Re: AX’s Flower Stands & Call Books

These thoughts are related to the ongoing production of some fan projects for this year’s Anime Expo. It is more akin to long-ass-subtweet level of snark but at the same time I try to offer at least a more honest look at what practically, on some level, introspection would at least bring you. These blurbs do refer to some ongoing things that some of you might not be aware of, and some of the things I say may not make a lot of sense if you don’t know what I’m referring to. But I guess that’s just par for the course right? Lastly, think of the below 2 entries as two parts in a long series of why we can’t have nice things.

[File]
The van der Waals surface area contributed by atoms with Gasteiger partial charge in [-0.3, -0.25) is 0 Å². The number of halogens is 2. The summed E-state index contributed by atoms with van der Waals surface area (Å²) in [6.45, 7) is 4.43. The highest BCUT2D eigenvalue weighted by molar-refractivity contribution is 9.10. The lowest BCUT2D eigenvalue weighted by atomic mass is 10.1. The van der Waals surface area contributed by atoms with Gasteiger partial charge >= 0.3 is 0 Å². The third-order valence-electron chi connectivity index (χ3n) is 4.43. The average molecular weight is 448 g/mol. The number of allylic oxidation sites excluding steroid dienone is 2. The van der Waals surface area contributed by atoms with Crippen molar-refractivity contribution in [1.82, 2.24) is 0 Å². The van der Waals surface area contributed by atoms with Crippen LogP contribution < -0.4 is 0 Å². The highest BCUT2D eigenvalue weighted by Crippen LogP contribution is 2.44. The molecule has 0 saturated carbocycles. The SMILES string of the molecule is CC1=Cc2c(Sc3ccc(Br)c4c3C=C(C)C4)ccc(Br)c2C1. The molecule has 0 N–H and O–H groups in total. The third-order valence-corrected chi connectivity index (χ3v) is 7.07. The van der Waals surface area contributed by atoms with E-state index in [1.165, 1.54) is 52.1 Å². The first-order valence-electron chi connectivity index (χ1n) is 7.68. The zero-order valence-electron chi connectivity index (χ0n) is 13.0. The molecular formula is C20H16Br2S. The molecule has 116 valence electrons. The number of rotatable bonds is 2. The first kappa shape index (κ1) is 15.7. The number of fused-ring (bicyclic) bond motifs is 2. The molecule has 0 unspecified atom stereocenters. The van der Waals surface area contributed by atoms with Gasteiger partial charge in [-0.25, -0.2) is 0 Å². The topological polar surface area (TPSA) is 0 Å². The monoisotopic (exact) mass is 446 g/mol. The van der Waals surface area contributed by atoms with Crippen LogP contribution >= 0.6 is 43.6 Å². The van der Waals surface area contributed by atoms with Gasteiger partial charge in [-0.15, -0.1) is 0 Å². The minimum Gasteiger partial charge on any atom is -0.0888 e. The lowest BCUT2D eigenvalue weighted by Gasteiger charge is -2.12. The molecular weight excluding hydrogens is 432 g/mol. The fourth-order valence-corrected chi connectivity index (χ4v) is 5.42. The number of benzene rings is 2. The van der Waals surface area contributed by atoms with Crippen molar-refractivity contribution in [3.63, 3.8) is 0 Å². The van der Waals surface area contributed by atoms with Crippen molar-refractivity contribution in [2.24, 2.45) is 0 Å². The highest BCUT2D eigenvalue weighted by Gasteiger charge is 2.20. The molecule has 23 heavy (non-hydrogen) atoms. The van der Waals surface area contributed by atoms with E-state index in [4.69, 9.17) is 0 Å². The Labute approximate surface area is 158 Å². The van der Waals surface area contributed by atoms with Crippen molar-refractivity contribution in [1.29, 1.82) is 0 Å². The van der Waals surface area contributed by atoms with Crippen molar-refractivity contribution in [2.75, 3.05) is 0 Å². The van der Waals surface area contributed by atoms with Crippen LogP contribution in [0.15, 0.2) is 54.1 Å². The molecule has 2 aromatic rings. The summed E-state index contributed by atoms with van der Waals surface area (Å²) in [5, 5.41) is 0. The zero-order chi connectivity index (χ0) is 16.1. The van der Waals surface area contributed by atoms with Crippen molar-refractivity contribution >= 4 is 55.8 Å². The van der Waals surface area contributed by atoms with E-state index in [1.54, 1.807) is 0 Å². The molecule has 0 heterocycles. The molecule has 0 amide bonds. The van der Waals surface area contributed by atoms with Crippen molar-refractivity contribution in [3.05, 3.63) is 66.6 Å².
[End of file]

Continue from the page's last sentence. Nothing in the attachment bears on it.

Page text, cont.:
This is part 23 in the series of “This is why we can’t have nice things.”

TL;DR: It’s okay to not do a flower stand. In fact, sometimes that is the right thing to do.

Maybe it’s just a cultural custom or something, but the whole flower stand thing has escalated for nerd concerts. I remember the minor drama that broke out during Million 4th when one particularly well-produced flower stand had to be taken “down” into its upper and lower components due to the way it was exceeding the size restriction of flower stands, a restriction that was loosely enforced, if ever, at the shows I’ve been to. And I get why you would be mad, if you spent $500-1000 (or more) on a flower stand to flaunt and only to be nerfed. Some flower stands are really expensive and I don’t know what you would do or feel if the plans didn’t work out.